A cover 34 is bonded to the coplanar peripheral surface 18 surrounding the rectangular opening 20 to enclose the circuit and provide a hermetically sealed package. The cover is usually flat, as illustrated, or domed and can be of metal or metalized glass or ceramic. In the case of a glass or ceramic cover, a metalized surface is provided around the periphery of the sealing surface for bonding to the peripheral surface 18 of the integral shell. Sealing of the cover to the shell is typically by brazing or welding. The novel package is readily sealed in hermetic fashion by virtue of the continuous peripheral surface 18 provided by the integral shell 10. The smooth uniform surface 18 surrounding the package opening 20 is readily sealed to the confronting surface of the cover 34 placed thereon after installation of a microcircuit within the package. The integral shell construction also minimizes the number of glass-to-metal seals employed in the overall package such that there is less tendency for breakage of a seal under conditions of high stress, as a result of which the package can remain hermetically sealed even under such conditions of high stress.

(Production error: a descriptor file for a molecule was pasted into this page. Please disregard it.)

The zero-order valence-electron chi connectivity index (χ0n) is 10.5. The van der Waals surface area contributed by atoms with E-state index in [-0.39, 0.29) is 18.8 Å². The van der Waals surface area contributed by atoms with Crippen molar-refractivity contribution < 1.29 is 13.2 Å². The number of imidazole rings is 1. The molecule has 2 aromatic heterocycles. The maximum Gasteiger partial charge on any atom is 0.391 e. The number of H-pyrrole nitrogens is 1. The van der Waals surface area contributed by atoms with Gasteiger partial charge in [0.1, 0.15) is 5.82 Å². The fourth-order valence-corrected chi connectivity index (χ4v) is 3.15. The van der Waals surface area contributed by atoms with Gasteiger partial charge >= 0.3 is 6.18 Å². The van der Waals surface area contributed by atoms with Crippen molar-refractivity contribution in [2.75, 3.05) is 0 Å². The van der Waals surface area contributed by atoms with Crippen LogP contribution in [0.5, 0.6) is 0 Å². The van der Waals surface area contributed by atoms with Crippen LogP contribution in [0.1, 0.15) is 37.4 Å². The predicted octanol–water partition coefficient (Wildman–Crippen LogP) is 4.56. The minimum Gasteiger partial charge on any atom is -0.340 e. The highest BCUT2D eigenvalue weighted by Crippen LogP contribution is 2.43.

The integral shell 10 is typically fabricated of Kovar and in a variety of sizes to suit standard microcircuit dimensions and lead configurations. Typically, the shell 10 is of square or rectangular configuration having outer dimensions ranging from 0.250 inch to 0.625 inch.

It is understood that the invention is not to be limited by what has been particularly shown and described except as indicated in the appended claims.

Patent Citations
Cited PatentFiling datePublication dateApplicantTitle
US3320351 *Jan 29, 1965May 16, 1967Glickman Mannes NMiniature circuit housing
US3376376 *Jun 16, 1964Apr 2, 1968Corning Glass WorksMiniature transistor enclosed in a glass disc-shaped housing
US3484533 *Sep 29, 1966Dec 16, 1969Texas Instruments IncMethod for fabricating semiconductor package and resulting article of manufacture
Referenced by
Citing PatentFiling datePublication dateApplicantTitle
US4487992 *Sep 8, 1983Dec 11, 1984Amp IncorporatedShielded electrical cable
US4547624 *Dec 2, 1983Oct 15, 1985Isotronics, Inc.Method and apparatus for reducing package height for microcircuit packages
US4594613 *Feb 7, 1983Jun 10, 1986Canon Kabushiki KaishaSolid-state imaging device assembly
US4651415 *Mar 22, 1985Mar 24, 1987Diacon, Inc.Leaded chip carrier
US4706382 *Sep 3, 1985Nov 17, 1987North American Philips CorporationAssembly for packaging microcircuits having gold plated grounding and insulating leads, and method